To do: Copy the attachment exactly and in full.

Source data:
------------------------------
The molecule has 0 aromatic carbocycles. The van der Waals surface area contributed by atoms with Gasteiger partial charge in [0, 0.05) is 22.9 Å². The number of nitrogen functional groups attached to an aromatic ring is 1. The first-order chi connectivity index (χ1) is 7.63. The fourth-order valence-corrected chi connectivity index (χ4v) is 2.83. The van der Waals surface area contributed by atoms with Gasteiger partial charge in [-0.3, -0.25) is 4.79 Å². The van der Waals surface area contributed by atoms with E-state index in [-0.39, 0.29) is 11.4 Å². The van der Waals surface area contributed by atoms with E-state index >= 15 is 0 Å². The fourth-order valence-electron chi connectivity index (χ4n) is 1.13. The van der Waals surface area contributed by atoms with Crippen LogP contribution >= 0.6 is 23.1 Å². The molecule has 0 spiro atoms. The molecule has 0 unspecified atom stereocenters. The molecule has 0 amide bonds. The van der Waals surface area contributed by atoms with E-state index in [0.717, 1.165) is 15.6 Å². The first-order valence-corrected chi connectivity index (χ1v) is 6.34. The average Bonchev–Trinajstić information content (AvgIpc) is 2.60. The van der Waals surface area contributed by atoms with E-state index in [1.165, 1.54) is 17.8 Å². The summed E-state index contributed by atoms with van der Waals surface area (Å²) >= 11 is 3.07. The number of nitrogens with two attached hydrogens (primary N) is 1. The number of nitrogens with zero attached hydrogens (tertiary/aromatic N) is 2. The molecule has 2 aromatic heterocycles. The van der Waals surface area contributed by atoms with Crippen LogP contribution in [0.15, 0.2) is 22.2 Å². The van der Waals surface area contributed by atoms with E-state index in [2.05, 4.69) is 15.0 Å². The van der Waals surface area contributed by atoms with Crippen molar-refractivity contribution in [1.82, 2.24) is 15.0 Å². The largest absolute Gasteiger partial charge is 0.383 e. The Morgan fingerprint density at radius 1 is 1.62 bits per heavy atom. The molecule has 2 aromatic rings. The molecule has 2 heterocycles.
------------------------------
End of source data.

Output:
The molecule has 0 aromatic carbocycles. The van der Waals surface area contributed by atoms with Gasteiger partial charge in [0, 0.05) is 22.9 Å². The number of nitrogen functional groups attached to an aromatic ring is 1. The first-order chi connectivity index (χ1) is 7.63. The fourth-order valence-corrected chi connectivity index (χ4v) is 2.83. The van der Waals surface area contributed by atoms with Gasteiger partial charge in [-0.3, -0.25) is 4.79 Å². The van der Waals surface area contributed by atoms with E-state index in [-0.39, 0.29) is 11.4 Å². The van der Waals surface area contributed by atoms with E-state index >= 15 is 0 Å². The fourth-order valence-electron chi connectivity index (χ4n) is 1.13. The van der Waals surface area contributed by atoms with Crippen LogP contribution >= 0.6 is 23.1 Å². The molecule has 0 spiro atoms. The molecule has 0 unspecified atom stereocenters. The molecule has 0 amide bonds. The van der Waals surface area contributed by atoms with E-state index in [0.717, 1.165) is 15.6 Å². The first-order valence-corrected chi connectivity index (χ1v) is 6.34. The average Bonchev–Trinajstić information content (AvgIpc) is 2.60. The van der Waals surface area contributed by atoms with E-state index in [1.165, 1.54) is 17.8 Å². The summed E-state index contributed by atoms with van der Waals surface area (Å²) >= 11 is 3.07. The number of nitrogens with two attached hydrogens (primary N) is 1. The number of nitrogens with zero attached hydrogens (tertiary/aromatic N) is 2. The molecule has 2 aromatic heterocycles. The van der Waals surface area contributed by atoms with Crippen LogP contribution in [0.15, 0.2) is 22.2 Å². The van der Waals surface area contributed by atoms with E-state index in [2.05, 4.69) is 15.0 Å². The van der Waals surface area contributed by atoms with Crippen molar-refractivity contribution in [1.82, 2.24) is 15.0 Å². The largest absolute Gasteiger partial charge is 0.383 e. The Morgan fingerprint density at radius 1 is 1.62 bits per heavy atom. The molecule has 2 aromatic rings. The molecule has 2 heterocycles.